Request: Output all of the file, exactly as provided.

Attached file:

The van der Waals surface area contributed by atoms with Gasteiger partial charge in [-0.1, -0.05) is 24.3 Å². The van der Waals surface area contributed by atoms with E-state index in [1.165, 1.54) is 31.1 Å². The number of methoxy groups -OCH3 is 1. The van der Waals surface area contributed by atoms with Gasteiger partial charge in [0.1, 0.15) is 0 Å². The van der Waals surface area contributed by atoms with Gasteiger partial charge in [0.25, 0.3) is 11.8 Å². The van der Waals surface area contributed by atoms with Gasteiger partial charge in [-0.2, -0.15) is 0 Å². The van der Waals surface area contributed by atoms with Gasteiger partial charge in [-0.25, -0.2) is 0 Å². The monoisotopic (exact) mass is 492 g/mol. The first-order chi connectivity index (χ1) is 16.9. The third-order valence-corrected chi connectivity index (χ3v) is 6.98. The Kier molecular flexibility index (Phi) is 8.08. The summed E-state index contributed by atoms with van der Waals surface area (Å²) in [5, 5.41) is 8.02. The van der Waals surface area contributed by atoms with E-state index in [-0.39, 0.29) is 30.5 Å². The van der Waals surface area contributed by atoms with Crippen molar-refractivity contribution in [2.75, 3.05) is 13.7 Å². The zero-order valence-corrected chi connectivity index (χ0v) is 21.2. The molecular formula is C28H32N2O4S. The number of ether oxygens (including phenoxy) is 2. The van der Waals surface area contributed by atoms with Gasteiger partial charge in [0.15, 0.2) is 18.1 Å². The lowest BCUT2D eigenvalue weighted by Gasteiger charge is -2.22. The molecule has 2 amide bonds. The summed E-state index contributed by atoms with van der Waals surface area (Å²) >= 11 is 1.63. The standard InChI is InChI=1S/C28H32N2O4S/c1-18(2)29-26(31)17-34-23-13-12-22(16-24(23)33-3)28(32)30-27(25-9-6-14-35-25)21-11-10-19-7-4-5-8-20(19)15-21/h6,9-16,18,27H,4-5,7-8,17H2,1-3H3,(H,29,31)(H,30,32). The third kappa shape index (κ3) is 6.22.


The van der Waals surface area contributed by atoms with Gasteiger partial charge in [-0.1, -0.05) is 24.3 Å². The van der Waals surface area contributed by atoms with E-state index in [1.165, 1.54) is 31.1 Å². The number of methoxy groups -OCH3 is 1. The van der Waals surface area contributed by atoms with Gasteiger partial charge in [0.1, 0.15) is 0 Å². The van der Waals surface area contributed by atoms with Gasteiger partial charge in [0.25, 0.3) is 11.8 Å². The van der Waals surface area contributed by atoms with Gasteiger partial charge in [-0.2, -0.15) is 0 Å². The van der Waals surface area contributed by atoms with Gasteiger partial charge in [-0.25, -0.2) is 0 Å². The monoisotopic (exact) mass is 492 g/mol. The first-order chi connectivity index (χ1) is 16.9. The third-order valence-corrected chi connectivity index (χ3v) is 6.98. The Kier molecular flexibility index (Phi) is 8.08. The summed E-state index contributed by atoms with van der Waals surface area (Å²) in [5, 5.41) is 8.02. The van der Waals surface area contributed by atoms with E-state index in [-0.39, 0.29) is 30.5 Å². The van der Waals surface area contributed by atoms with Crippen molar-refractivity contribution in [2.75, 3.05) is 13.7 Å². The zero-order valence-corrected chi connectivity index (χ0v) is 21.2. The molecular formula is C28H32N2O4S. The number of ether oxygens (including phenoxy) is 2. The van der Waals surface area contributed by atoms with Gasteiger partial charge in [0.15, 0.2) is 18.1 Å². The lowest BCUT2D eigenvalue weighted by Gasteiger charge is -2.22. The molecule has 2 amide bonds. The summed E-state index contributed by atoms with van der Waals surface area (Å²) >= 11 is 1.63. The standard InChI is InChI=1S/C28H32N2O4S/c1-18(2)29-26(31)17-34-23-13-12-22(16-24(23)33-3)28(32)30-27(25-9-6-14-35-25)21-11-10-19-7-4-5-8-20(19)15-21/h6,9-16,18,27H,4-5,7-8,17H2,1-3H3,(H,29,31)(H,30,32). The third kappa shape index (κ3) is 6.22.